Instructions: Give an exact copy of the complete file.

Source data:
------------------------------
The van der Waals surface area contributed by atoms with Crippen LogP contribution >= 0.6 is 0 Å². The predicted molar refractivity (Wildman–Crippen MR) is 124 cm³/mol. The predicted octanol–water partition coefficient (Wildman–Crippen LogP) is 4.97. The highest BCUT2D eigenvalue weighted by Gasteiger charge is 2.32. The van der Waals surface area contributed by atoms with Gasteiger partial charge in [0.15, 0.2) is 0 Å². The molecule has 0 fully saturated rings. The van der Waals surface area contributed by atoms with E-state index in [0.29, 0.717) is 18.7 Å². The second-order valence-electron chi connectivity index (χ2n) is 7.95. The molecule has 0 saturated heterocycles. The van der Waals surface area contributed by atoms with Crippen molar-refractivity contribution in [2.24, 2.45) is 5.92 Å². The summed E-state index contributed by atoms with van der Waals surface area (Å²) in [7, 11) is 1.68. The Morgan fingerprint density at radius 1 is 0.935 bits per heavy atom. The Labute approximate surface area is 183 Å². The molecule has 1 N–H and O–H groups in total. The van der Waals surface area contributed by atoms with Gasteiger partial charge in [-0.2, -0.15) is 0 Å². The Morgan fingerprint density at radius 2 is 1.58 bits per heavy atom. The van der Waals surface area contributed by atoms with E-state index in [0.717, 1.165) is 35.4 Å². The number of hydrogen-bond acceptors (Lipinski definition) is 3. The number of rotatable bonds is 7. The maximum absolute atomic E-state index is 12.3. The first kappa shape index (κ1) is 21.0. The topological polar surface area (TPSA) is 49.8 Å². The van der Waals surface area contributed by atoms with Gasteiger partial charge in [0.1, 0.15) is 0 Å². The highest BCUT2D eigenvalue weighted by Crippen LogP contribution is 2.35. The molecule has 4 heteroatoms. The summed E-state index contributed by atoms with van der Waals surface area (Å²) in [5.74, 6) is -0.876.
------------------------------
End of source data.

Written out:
The van der Waals surface area contributed by atoms with Crippen LogP contribution >= 0.6 is 0 Å². The predicted molar refractivity (Wildman–Crippen MR) is 124 cm³/mol. The predicted octanol–water partition coefficient (Wildman–Crippen LogP) is 4.97. The highest BCUT2D eigenvalue weighted by Gasteiger charge is 2.32. The van der Waals surface area contributed by atoms with Gasteiger partial charge in [0.15, 0.2) is 0 Å². The molecule has 0 fully saturated rings. The van der Waals surface area contributed by atoms with E-state index in [0.29, 0.717) is 18.7 Å². The second-order valence-electron chi connectivity index (χ2n) is 7.95. The molecule has 0 saturated heterocycles. The van der Waals surface area contributed by atoms with Crippen molar-refractivity contribution in [2.24, 2.45) is 5.92 Å². The summed E-state index contributed by atoms with van der Waals surface area (Å²) in [7, 11) is 1.68. The Morgan fingerprint density at radius 1 is 0.935 bits per heavy atom. The Labute approximate surface area is 183 Å². The molecule has 1 N–H and O–H groups in total. The van der Waals surface area contributed by atoms with Gasteiger partial charge in [-0.2, -0.15) is 0 Å². The Morgan fingerprint density at radius 2 is 1.58 bits per heavy atom. The van der Waals surface area contributed by atoms with E-state index in [0.717, 1.165) is 35.4 Å². The number of hydrogen-bond acceptors (Lipinski definition) is 3. The number of rotatable bonds is 7. The maximum absolute atomic E-state index is 12.3. The first kappa shape index (κ1) is 21.0. The topological polar surface area (TPSA) is 49.8 Å². The van der Waals surface area contributed by atoms with Gasteiger partial charge in [0.1, 0.15) is 0 Å². The highest BCUT2D eigenvalue weighted by Crippen LogP contribution is 2.35. The molecule has 4 heteroatoms. The summed E-state index contributed by atoms with van der Waals surface area (Å²) in [5.74, 6) is -0.876.